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3 Must-Do Summer Garden Chores To Make Next Year’s Garden Better!

Believe it or not, there are a few summer garden chores that when performed, can have a major impact on the health and productivity of next year’s garden.

And not only that, they also help to minimize future weeds and pest problems, and the time spent dealing with them.

But best of all, each of these simple chores take mere minutes to perform!

garden production and health
A little work now can pay big dividends for next year’s garden.

Here is a look at our 3 must-do summer garden chores to set the stage now for a great garden next year!

3 Must-Do Summer Garden Chores

#1 Remove Diseased Foliage, Vegetables & Plants

The quickest way to let disease run rampant in a garden is to let it hang around!

At the first sign of any plant damage or disease, the foliage should be clipped from the plant and removed from the garden.

Many types of mold, mildew and disease will quickly and easily spread if left in the garden. And they can also infect the soil.

That means they will stick around all winter, simply lying in wait to attack next year’s plants.

summer garden chores - removing damaged plants
Any plants that show obvious signs of disease, like this tomato plant with blight, should be removed quickly.

Be on the lookout and remove the foliage damaged by pests and insects as well.

Many garden pests will lay eggs or larvae on the damaged plants or in nearby soil. By removing them now, it can help keep future pest populations in check.

When removing diseased and damaged foliage and plants, be sure to keep them out of the compost bin.

Whether it is tomato blight, powdery mildew or any other common garden ailment, it is never a good idea to compost the materials affected by them.

summer garden chores - composting

Most backyard compost bins simply cannot generate enough heat to kill the pathogens and spores.

And that means they can infect the very compost you will use on your plant’s next season.

#2 Keep The Soil Covered – With Crops, Mulch Or A Cover Crop!

The best way to stop next year’s weeds is to never them become planted this year.

And the best way to do that is to keep your garden soil covered at all times. Whether by a current vegetable crop, mulch, or by planting a cover crop.

As your garden plants begin to fade and you begin to remove crops, don’t let the soil lay bare.

bare garden soil
Bare soil is a perfect place for weeds seeds to find a permanent home.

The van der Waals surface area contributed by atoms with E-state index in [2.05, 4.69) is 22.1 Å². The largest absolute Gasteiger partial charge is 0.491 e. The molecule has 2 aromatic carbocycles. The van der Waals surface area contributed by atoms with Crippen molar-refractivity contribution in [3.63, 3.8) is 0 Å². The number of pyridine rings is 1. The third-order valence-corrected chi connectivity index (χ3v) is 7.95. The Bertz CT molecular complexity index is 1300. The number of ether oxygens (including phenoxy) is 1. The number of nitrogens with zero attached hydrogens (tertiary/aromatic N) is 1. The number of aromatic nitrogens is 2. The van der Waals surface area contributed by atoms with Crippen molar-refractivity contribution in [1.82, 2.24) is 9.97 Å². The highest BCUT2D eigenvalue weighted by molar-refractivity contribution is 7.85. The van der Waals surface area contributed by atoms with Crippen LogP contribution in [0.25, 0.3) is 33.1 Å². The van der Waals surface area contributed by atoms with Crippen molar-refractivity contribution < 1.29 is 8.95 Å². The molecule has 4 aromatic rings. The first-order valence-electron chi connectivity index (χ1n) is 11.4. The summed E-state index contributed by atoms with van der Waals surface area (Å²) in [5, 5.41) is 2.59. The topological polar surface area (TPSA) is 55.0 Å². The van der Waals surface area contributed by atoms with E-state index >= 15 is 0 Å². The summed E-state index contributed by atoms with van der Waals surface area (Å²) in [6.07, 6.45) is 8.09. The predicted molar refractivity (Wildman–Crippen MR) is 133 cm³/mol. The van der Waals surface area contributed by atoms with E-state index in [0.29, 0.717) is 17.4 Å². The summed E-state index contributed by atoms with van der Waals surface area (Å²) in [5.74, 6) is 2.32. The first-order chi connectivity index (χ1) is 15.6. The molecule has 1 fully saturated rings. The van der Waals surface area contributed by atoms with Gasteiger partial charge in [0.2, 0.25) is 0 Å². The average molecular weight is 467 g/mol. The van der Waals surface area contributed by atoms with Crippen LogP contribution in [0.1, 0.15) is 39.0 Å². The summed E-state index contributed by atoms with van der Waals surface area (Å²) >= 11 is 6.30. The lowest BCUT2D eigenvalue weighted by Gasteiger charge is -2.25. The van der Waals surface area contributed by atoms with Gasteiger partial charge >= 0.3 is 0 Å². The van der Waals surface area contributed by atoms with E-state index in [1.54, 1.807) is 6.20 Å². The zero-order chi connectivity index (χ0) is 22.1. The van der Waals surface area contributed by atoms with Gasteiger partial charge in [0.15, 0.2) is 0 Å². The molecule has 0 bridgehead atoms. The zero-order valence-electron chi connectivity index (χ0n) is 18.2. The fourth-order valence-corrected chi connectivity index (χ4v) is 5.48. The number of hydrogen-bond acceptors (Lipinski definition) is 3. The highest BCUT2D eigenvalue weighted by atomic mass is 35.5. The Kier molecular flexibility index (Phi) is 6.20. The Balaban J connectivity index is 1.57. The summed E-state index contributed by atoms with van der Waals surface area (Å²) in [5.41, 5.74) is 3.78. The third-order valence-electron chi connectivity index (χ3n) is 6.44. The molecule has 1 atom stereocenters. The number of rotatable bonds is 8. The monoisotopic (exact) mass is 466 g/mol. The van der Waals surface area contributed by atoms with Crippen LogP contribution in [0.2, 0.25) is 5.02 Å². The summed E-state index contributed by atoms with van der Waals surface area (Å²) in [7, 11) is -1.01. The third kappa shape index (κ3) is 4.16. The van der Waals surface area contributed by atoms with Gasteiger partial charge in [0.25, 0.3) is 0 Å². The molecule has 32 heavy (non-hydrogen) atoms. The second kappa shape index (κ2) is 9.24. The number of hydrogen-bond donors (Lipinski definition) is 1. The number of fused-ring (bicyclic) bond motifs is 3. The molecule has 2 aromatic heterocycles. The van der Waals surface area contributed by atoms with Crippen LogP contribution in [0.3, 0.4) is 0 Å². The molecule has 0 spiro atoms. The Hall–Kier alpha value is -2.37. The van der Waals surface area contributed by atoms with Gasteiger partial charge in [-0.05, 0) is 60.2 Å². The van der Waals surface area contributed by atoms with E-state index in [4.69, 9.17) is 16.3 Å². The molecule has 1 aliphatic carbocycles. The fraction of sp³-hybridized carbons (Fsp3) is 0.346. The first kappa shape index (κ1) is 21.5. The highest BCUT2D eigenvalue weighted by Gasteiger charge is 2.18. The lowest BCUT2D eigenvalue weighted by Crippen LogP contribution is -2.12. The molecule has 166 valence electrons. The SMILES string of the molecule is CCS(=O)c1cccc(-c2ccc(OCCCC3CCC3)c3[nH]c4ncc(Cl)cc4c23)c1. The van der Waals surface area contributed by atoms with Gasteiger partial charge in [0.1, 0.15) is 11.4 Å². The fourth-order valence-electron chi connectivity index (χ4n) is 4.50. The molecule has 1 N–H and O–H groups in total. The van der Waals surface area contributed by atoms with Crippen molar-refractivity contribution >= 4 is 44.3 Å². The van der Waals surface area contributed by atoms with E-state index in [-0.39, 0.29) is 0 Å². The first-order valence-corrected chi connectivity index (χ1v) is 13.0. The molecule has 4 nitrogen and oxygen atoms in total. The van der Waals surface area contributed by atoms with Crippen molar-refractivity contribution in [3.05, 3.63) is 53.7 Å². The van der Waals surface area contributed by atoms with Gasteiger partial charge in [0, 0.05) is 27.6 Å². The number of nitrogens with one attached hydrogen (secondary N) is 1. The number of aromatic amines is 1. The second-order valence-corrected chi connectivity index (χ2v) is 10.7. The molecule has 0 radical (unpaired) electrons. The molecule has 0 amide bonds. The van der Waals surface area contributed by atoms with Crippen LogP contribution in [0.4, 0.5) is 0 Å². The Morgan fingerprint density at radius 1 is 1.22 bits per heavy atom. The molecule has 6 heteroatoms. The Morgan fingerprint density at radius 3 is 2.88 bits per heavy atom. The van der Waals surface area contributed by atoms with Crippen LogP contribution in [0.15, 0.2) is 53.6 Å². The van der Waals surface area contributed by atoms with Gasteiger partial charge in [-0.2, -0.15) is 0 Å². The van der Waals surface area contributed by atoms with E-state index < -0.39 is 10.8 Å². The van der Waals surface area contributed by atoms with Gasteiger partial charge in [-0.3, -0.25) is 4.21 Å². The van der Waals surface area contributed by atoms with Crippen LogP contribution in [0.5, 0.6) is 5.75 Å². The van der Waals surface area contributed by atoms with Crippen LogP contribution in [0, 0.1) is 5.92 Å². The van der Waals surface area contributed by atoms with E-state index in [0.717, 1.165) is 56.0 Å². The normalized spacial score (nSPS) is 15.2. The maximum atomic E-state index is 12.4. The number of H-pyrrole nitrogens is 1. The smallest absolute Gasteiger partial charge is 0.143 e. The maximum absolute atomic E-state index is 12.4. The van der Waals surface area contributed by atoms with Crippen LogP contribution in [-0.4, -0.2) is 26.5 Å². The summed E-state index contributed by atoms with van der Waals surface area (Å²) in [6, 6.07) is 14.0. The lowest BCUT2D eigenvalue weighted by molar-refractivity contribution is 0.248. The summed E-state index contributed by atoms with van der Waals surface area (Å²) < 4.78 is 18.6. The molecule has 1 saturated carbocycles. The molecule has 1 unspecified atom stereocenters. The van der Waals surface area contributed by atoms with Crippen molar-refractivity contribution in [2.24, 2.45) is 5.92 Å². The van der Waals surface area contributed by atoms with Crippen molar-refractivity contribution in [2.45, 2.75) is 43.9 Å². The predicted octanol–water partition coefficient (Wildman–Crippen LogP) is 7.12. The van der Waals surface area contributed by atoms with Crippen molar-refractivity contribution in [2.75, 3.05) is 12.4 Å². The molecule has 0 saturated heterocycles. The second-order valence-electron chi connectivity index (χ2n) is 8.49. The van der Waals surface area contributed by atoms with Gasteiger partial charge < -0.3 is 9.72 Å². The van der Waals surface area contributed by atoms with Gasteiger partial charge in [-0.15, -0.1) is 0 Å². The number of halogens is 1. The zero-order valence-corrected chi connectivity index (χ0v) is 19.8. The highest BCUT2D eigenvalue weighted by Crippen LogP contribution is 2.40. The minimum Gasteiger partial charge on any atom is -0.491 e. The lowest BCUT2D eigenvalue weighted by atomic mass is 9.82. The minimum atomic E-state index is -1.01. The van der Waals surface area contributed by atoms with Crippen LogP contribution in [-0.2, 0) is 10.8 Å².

It is an open invitation for weeds seeds to find a home. And of course, become next year’s (or even this year’s) weed problems.

In many cases, there is still time to plant another crop for a late fall harvest. ( See : 5 Fall Vegetable Crops You Can Plant & Harvest In 30 Days)

And if planting more crops isn’t an option, apply a heavy mulch of straw or grass clippings as you remove plants.

It not only helps keep weed seeds out, but protects your valuable garden soil from erosion.

An even better way to cover that soil is by planting a protective cover crop. See : How To Plant A Cover Crop

must do summer garden chores
Annual rye is a wonderful late summer / fall crop to plant to keep soil protected.

Cover crops are a great way to re-energize and protect your soil from weeds and erosion. All in one step!

We plant annual (cereal rye) in our garden as a cover crop anytime our garden rows will not be replanted with an additional crop.

#3 Take Photos & Notes Of Your Garden – Now!

And finally, as silly as our final must-do summer garden chore sounds, it might be the most important of all.

Go out in your garden right now, in the middle of summer, and snap a few pictures with your phone. At the same time, write down a few notes now about what performed well, and what didn’t.

When it comes to next year’s garden, those photos and notes will be invaluable!

must do garden chores
Taking photos and notes of your garden now will help you tremendously when planning and planting next year’s garden.

Why? Because as any gardener knows, never trust your memory. You will quickly forget where you planted what.

And forgetting what was where can make important tasks like rotating crops very difficult.

In addition, those notes will also help you to remember that this variety did well, while another didn’t. All very important when planting next spring.

Trust me when I say that your notes and photos will serve you well. We would be lost without them!

It is amazing how just a little bit of work in the garden now will pay big dividends next year! Happy Gardening – Jim and Mary.

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